Immelman Defends Masters; Crowd Eyes Tiger
ARI SHAPIRO, host:
The Masters, golf's first major championship of the year, begins this morning with Trevor Immelman defending the title he won a year ago. But all eyes, as usual, are on the man who finished second to Immelman last year: Tiger Woods.
Commentator John Feinstein joins me now to discuss the annual quest for that coveted green jacket.
Good morning, John.
JOHN FEINSTEIN: Good morning, Ari.
SHAPIRO: This is Tiger's first major since his knee surgery last June. So how fully do you think he's recovered?
FEINSTEIN: I think he's 100 percent. He won two weeks ago at Bay Hill, pulled one of his classic Tiger Woods comebacks, coming from five strokes back on the last day to win with a birdie putt on 18, just the way it seems always to be scripted for him. And he says the knee is 100 percent now. He's played in three tournaments.
The question, as will always be the case for Tiger, is: Is he going to make every putt? When he makes every putt he wins. When he putts like a mere mortal, then sometimes he finishes second, like last year.
SHAPIRO: Would you consider him to be the favorite this time around?
FEINSTEIN: I think he is absolutely the favorite. Now, in golf being the favorite is different then, say, in tennis, where you only have to beat seven players to win a major championship. In golf, in this case, he's got to beat 95 others. So the Vegas bet is always Tiger versus the field. And I think that's the bet this week: Can he beat the entire field? The chances are good but not overwhelming, because that's the way golf is.
SHAPIRO: Now the guy who won last year's final two majors, Padraig Harrington, is not getting a lot of attention this time around. Why do you think that is?
FEINSTEIN: Well, part of it is because Tiger Woods didn't play in those two majors because of the knee surgery. So it's almost as if people want to put an asterisk next to them, which is completely unfair. Harrington played great golf, winning the British Open and the PGA. He's won three majors overall. To me, no matter what the world rankings say, he's the number two player right now. And he should be getting more attention because of what he's accomplished, whether Tiger was there or not.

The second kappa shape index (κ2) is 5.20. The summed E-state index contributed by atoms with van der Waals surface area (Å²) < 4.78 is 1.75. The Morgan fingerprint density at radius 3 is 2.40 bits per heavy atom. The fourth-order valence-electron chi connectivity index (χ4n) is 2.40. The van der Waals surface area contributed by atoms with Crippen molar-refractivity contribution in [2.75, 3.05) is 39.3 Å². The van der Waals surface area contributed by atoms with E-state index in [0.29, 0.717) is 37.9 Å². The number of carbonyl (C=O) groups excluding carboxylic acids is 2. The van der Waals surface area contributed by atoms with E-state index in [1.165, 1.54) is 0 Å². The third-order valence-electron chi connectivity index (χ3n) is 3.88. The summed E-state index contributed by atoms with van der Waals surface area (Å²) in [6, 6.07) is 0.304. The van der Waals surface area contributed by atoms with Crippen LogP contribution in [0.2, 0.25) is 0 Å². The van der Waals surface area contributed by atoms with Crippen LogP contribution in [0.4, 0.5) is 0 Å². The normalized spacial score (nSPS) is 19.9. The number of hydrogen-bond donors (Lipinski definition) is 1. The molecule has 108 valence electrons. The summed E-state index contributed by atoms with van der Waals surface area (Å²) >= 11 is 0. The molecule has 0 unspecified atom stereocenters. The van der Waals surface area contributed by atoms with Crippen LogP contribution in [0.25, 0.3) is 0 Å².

SHAPIRO: And let's run through a few of the other big names playing. There's Phil Mickelson, Sergio Garcia, Ernie Els. What do you think of these players?
FEINSTEIN: Well, Phil Mickelson is very comfortable here. He's won the Masters twice - 2004, 2006. He's playing very well this year. He's already won two tournaments. So I think of that group, he's the one most likely to be on the leader board on Sunday, although Ernie Els has been very close to winning here in the past. And you have to think, Ari, that at some point, Sergio Garcia, who's now close to 30 - it's hard to believe because he burst on the scene when he was 19, 10 years ago - at some point he's going to break through and win a major title. He's too good a player not to.
SHAPIRO: You know, for the last two years, relative unknowns have won the title. We mentioned Immelman a year ago. The year before that, it was Zach Johnson. Do you think there's a dark horse this year we should be on the lookout for?
FEINSTEIN: Well, my dark horse is not an unknown. And it's kind of crazy. And I'm probably jinxing him. He'll probably miss the cut. But Fred Couples, who's almost 50 - and the oldest Masters champion was Jack Nicklaus 23 years ago, when he was 46 - has played some very good golf this year. He finished third last week in Houston. And he loves this place. He won his only major here in 1992. He's been in the top 10 10 times. And as recently as three years ago, he finished third. So maybe he can have one last great burst in his career and contend on Sunday. That would certainly be a great story if he managed to do it.
SHAPIRO: What are conditions on the course like, and do you think that's likely to affect the outcome this time around?
FEINSTEIN: Well, it always does. That's a very good question. Because the weather's been cold, the course is playing fast. The balls aren't holding on the greens. And that makes it a lot more difficult, because these greens are always so slick. But they're expecting it to warm up by the time they tee it up this morning.
Assuming that happens, the greens ought to slow down at least a little bit. But I think the conditions are going to be difficult, because there's been a lot of wind and the course is very dry.
SHAPIRO: Those are the comments of John Feinstein, author of "A Good Walk Spoiled."
FEINSTEIN: Thanks, Ari.
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